In an interview with Brookings Institution's Benjamin Wittes and PBS NewsHour's Judy Woodruff, former deputy attorney general under President George H.W. Bush George Terwilliger says there is nothing unusual about the rationale behind President Trump's decision to fire James Comey.
"What we can say with complete confidence is that there’s nothing about removing Mr. Comey from this job that’s going to affect that investigation," Terwilliger said. "In fact, with all due respect to Ben, I think it’s an insult to the career men and women in the FBI and the Justice Department who are conducting that investigation to suggest that it would be so."
"That investigation’s going to proceed. It will proceed in a — in a appropriate and deliberate fashion. It will be led by those career folks. And, at the end of the day, it will go wherever it goes."
BENJAMIN WITTES, Brookings Institution: Well, the sudden White House concern for Hillary Clinton’s — fairness to Hillary Clinton is a remarkable turn of events.
I mean, in the time in which Jim Comey did the things for which he has now been removed, the only complaint on the part of Donald Trump was that he had not indicted or called — or recommended that Hillary Clinton be indicted.
The White House actually — Trump actually praised some of the very decisions that now form the basis for Comey’s removal. So, it’s actually a completely implausible set of rationales. Even if some people in the Justice Department may believe it sincerely, it’s very hard to believe that that’s what’s actually motivating Donald Trump.
JUDY WOODRUFF: George Terwilliger, an implausible set of rationales?
GEORGE TERWILLIGER, Former U.S. Deputy Attorney General: No, not at all, Judy.
I think, clearly, what’s happened here, if we take Mr. Rosenstein at his word…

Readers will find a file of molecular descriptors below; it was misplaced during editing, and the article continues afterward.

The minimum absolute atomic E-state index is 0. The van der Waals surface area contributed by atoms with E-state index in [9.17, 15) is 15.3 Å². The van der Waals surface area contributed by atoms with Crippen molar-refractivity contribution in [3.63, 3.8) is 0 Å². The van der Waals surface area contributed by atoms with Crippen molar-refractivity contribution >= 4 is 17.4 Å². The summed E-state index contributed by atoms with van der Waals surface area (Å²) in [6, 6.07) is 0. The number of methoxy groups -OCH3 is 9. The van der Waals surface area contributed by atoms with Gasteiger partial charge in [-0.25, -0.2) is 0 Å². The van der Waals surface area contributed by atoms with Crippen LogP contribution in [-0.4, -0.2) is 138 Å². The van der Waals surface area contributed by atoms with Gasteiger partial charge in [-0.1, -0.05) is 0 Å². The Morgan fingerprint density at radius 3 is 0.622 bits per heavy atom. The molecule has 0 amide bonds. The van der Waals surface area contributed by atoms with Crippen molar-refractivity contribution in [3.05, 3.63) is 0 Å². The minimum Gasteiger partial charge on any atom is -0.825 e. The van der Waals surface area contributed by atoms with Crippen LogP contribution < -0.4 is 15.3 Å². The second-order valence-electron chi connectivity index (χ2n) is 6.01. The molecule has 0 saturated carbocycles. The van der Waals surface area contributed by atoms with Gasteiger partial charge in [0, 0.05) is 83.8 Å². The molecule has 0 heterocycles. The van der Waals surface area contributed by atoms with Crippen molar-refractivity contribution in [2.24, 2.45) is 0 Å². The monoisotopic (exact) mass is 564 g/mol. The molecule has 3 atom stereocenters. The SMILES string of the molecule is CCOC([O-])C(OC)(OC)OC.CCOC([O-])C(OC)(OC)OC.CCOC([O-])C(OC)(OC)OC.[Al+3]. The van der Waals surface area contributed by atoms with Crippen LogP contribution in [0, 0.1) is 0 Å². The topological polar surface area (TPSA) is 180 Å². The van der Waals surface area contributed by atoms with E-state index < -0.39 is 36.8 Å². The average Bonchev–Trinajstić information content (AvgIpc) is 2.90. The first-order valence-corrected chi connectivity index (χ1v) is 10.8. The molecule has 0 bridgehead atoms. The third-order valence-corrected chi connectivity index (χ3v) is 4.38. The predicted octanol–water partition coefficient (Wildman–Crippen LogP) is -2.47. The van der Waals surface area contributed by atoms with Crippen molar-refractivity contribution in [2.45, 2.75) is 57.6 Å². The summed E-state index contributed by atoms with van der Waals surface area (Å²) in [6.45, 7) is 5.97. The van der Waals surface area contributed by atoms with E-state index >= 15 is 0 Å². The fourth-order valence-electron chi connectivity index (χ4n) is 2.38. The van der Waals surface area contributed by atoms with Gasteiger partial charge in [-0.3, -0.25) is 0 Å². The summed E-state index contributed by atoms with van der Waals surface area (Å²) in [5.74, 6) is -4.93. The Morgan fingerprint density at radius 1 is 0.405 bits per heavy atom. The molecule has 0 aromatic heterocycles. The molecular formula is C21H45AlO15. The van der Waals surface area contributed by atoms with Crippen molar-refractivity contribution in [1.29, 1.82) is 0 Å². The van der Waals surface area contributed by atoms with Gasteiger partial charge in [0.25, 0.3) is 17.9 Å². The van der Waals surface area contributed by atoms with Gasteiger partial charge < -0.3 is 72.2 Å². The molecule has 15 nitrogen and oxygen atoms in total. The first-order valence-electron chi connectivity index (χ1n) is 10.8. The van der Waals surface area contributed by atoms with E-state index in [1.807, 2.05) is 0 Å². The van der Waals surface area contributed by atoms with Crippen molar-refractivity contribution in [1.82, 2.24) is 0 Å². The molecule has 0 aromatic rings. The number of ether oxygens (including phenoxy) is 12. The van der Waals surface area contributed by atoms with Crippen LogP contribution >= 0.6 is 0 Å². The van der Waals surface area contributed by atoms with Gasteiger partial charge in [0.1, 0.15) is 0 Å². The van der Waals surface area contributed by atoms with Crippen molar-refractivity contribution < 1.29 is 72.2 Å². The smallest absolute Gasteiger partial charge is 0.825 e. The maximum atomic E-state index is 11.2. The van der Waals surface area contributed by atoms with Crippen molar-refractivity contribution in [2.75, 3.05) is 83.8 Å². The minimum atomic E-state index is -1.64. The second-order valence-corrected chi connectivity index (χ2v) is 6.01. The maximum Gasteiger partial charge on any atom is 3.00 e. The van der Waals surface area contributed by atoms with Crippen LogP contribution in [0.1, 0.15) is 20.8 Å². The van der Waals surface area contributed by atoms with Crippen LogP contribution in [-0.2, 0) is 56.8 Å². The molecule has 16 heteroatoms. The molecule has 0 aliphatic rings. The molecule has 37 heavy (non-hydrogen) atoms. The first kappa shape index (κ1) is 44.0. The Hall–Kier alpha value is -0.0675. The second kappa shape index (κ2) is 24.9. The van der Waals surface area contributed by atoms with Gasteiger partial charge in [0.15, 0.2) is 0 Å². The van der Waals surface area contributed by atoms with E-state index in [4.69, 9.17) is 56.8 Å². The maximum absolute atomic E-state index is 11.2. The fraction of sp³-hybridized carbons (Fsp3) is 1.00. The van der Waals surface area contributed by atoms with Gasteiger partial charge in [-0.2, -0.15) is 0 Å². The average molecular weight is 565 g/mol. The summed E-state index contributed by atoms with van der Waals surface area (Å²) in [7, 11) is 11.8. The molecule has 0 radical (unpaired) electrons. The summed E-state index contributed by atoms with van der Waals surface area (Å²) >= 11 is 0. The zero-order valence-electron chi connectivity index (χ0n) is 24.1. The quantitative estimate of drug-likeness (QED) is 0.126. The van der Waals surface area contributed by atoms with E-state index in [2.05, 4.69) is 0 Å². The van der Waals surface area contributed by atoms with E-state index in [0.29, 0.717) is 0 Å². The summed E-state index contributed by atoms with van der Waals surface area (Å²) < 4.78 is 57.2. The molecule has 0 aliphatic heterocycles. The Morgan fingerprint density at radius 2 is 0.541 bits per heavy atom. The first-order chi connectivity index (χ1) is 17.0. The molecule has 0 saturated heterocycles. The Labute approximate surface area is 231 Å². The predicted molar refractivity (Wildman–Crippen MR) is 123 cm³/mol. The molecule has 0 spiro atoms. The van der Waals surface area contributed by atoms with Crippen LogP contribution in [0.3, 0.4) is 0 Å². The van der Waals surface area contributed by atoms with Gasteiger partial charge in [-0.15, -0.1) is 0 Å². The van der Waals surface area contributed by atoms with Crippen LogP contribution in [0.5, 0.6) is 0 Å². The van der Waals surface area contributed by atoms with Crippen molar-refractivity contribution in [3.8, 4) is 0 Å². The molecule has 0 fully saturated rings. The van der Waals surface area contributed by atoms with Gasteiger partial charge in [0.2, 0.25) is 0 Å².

JUDY WOODRUFF: Deputy attorney general.
GEORGE TERWILLIGER: Deputy Attorney General Rod Rosenstein — is that the Justice Department leadership, he and the attorney general, lost confidence in Jim Comey’s ability to lead the bureau in a manner that would suit that important role and was needed in order to be an integral part of the Justice leadership team.
The reference back to what happened last July and progressed from there to the surprise in October about the new e-mails, I think, is just the history that inevitably led to where this ended up. And, in essence, I mean, Jim’s a fine man and a dedicated public servant and a very patriotic American.
But I think the judgment was made at the end of the day that he used some extremely poor judgment beginning in that July instance and continuing through the rest of this saga. And that did cause a loss of confidence.
JUDY WOODRUFF: How do you respond to that, Benjamin Wittes?
BENJAMIN WITTES: So, I think, you know, if all of that were the basis for his removal, it would have happened weeks or months ago.
Every single thing that forms the basis for the removal was as true three months ago as it is today. What’s different is, as The New York Times and Politico have reported over the last 24 hours, that the president is very upset about the Russia investigation.
And, you know, there is — I mean, it’s worth backing up and saying that there is nothing normal about removing the FBI director, as a general matter. It’s an extraordinary measure. This is an office that is typically served for a term of years, 10 years, to be precise.
There’s nothing normal about doing that while the president is and his campaign are the subject of an ongoing counterintelligence investigation about their relationship with an adversary foreign power.
And there’s really nothing normal about doing it in a fashion in which the director himself finds out that he’s been removed while addressing FBI agents in — you know, because it shows up on television.
JUDY WOODRUFF: He was out of town. He was in Los Angeles and learned about it from news accounts.
It is the case, George Terwilliger, that the accounts — reporters who have been working this story for the last 24 hours are coming back with all sorts of White House officials telling them, sources telling them that the president was angry over the Russia investigation, that that’s what led to this.
GEORGE TERWILLIGER: Yes. I can’t — I don’t have any insight to that, Judy. And I can’t really say anything about it.
But I think what we can say with complete confidence is that there’s nothing about removing Mr. Comey from this job that’s going to affect that investigation. In fact, with all due respect to Ben, I think it’s an insult to the career men and women in the FBI and the Justice Department who are conducting that investigation to suggest that it would be so.
That investigation’s going to proceed. It will proceed in a — in a appropriate and deliberate fashion. It will be led by those career folks. And, at the end of the day, it will go wherever it goes.